Himachali locals say that I should be given a permanent citizenship in Himachal Pradesh! And when it comes to Lahaul & Spiti, my love knows no bounds. I’ve been guilty of not making individual blog posts on the high altitude villages of Spiti Valley but its never too late to start and I begin with Komic village. This post has taken a long time to pen down, chiefly because it meant rolling back the years and going down memory lane. In the end, it is an amalgamation of three visits to Komic village and Komic Monastery; with the last visit in October 2017 when I spent a night in the ‘highest motorable village in the world.’
On the first trip which goes back to the days when Spiti was pure wilderness and the road was actually the ‘most treacherous road in the world!’; I was in Kungri in Pin Valley and had randomly met three guys from Bombay, Shimla and Germany respectively. We stayed a night in one of the newly opened homestays in Langza and the German guy had got off somewhere to teach english to the kids in a school.
Komic felt like a dream and I was adamant that I wanted to be there next day. The charm of seeing the highest monastery in the world, Tangyud (Tangguid) Monastery was not lost on me and within no time we were standing outside Komic Monastery with the monks. Solar panels were visible on top of the monastery building which also houses the monks quarters’. I remember wondering how the monks lived at such a godforsaken place (at over 4500m) where we were finding even breathing difficult.
After spending some time in the prayer hall (dukhang), we were joined by some lamas who gave us cups of tea. I spotted a kitchen room nearby and a door opened from the side to show more construction work going on. The monks’ residences indicated that Tangyud Monastery housed around 40-50 monks. My inquisitive mind wandered and I asked if this was a newly built monastery; to which the monks said yes. One of them indicated to us to follow him to a nearby building.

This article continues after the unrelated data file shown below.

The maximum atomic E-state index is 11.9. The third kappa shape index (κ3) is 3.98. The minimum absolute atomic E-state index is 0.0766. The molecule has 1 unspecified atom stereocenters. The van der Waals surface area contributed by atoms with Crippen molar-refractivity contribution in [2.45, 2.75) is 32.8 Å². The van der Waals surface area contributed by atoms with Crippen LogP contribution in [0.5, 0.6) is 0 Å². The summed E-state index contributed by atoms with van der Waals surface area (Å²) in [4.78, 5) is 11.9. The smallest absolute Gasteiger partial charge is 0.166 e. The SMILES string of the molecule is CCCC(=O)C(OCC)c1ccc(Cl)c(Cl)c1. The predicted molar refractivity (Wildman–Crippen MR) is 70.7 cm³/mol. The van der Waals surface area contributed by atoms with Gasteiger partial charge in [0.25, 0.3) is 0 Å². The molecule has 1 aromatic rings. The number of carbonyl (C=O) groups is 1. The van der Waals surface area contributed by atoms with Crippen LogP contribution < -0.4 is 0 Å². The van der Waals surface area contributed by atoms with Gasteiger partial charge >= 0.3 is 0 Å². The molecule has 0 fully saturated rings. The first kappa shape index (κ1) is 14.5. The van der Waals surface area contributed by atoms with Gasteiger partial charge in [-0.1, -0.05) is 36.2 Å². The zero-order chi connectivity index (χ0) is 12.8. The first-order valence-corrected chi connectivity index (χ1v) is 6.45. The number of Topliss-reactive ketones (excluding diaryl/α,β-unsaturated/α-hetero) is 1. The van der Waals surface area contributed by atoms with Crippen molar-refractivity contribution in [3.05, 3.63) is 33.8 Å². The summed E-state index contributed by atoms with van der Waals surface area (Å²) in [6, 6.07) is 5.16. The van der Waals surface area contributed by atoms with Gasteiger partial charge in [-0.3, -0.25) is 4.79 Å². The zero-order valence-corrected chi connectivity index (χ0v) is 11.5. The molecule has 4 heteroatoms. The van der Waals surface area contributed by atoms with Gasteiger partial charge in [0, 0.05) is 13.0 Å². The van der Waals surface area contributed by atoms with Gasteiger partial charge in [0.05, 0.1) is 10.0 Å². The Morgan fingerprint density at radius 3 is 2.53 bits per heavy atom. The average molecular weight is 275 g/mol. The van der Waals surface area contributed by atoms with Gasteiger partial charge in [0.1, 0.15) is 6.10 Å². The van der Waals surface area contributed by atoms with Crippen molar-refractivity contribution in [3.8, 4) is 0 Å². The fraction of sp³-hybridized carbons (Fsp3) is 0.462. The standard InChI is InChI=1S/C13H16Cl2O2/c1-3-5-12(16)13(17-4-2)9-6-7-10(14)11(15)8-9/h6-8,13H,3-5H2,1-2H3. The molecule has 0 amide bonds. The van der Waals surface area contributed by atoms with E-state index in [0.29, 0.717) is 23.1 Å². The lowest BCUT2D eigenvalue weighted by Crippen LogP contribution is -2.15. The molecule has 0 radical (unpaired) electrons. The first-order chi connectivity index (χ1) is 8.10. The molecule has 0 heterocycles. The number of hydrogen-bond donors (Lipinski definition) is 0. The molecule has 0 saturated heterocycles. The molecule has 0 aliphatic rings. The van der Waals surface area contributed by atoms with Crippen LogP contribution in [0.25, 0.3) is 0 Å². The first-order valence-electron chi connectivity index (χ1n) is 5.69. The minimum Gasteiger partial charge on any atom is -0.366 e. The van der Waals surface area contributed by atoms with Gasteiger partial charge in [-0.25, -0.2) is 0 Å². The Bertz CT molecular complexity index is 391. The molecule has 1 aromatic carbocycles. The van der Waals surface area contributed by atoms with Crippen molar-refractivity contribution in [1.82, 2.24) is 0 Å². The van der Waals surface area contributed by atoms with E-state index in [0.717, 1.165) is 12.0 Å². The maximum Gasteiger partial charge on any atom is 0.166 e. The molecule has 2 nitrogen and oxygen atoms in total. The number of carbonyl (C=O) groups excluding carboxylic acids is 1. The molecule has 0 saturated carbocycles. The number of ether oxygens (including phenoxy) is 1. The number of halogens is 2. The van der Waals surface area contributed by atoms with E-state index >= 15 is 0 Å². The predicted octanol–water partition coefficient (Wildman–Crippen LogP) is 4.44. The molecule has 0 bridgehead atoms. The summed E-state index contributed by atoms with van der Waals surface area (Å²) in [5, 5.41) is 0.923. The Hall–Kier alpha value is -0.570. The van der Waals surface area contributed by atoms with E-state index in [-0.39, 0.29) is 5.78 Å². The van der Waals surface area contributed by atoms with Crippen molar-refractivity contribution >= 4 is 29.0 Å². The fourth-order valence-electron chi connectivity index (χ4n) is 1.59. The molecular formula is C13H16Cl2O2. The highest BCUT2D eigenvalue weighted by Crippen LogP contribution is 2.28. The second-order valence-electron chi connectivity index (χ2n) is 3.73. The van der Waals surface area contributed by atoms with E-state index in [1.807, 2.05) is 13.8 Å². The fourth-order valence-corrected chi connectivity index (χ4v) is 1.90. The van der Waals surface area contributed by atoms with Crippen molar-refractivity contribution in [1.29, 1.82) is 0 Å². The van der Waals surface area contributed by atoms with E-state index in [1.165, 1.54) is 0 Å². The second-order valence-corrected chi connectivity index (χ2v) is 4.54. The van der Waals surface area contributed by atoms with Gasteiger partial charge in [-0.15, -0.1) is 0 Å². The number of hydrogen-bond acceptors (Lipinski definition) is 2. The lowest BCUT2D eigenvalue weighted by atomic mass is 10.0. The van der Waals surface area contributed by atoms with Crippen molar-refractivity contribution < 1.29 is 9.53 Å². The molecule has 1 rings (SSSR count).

I was speechless. There was a stuffed snow leopard right behind the door and a signboard indicated that women are not allowed inside. The others were happy to click landscapes outside; we were surrounded by snow capped peaks and a few clouds were slowly coming in to say hi.
A monk ushered us inside the Mahakala room full of tantric masks and fearsome statues; it was very dark without any light and anyway clicking pictures was not allowed. I was overjoyed on being able to see the Tantric inner prayer hall (many monasteries do not allow visits for outsiders) of this ancient Tangyud monastery in Komic that was originally built in the 12th – 14th Century AD.
The other side of the same building was also used as monk’s residences and had been painted in dark red. It stood out in the background of a dark blue sky. There was another small structure to the right of the monks’ residences; a signboard indicated that it was run as a school.
One of the lamas said that we are welcome to stay in the rooms for the night and can pay whatever we wanted. My eyes lit up but we knew we had to go to Demul too and passed this opportunity. I wondered how it would feel to stay at the highest village in the world connected by a motorable road and then realised it would not be very different than staying in Korzok – on the banks of Tso Moriri in Changthang, Ladakh. The wind blew stronger while the sun shined brightly and I felt strangely cold and hot at the same time.
Komic village itself was a tiny village located on a lower elevation (Komic village altitude around 4450m) than the monastery and had 8-10 houses. Green barley fields occupied center-stage and it was a stunning sight to see white washed houses surrounded by clouds floating around towering mountains; and a sprinkling of snow was thought to be a complimentary topping on a dessert. The monks had been really kind to show us around; I asked about homestays in Komic and someone said that it is possible to request for a homestay at one of the homes.
Just after we began our drive for Demul there was another surprise in store! A Tibetan Red fox with that unmistakable red bushy tail had just wandered across the road. It was quick and there was no possibility of even trying to click it with an 18-55 lens. We gasped in delight at the sighting and consistently looked outside the window for the rest of the drive to Demul.
Fast forward to a couple of years later; I was very happy to be breathing happily in the high altitude lands of Kinnaur and Spiti – away from the asthma troubles. The skies had not been kind at all and after cloudy days in Sangla Valley there I was, wishing for blue skies in Spiti valley but it was not to be. After a chilly night in Kaza; we ‘d made it to Langza almost in darkness (at noon) and a 5 minute drizzle brought us to Komic Monastery.
The weather gods seemed to have changed the monks’ mood too and none of them offered us tea this time around. There were a few tourist vehicles in the huge open air parking and the visitors to the monastery were all clutching their jackets as it was simply too cold as the sun had decided to have an uncharacteristic holiday in the Spitian summer. The temperature in Komic had dropped considerably and must have been in single digits.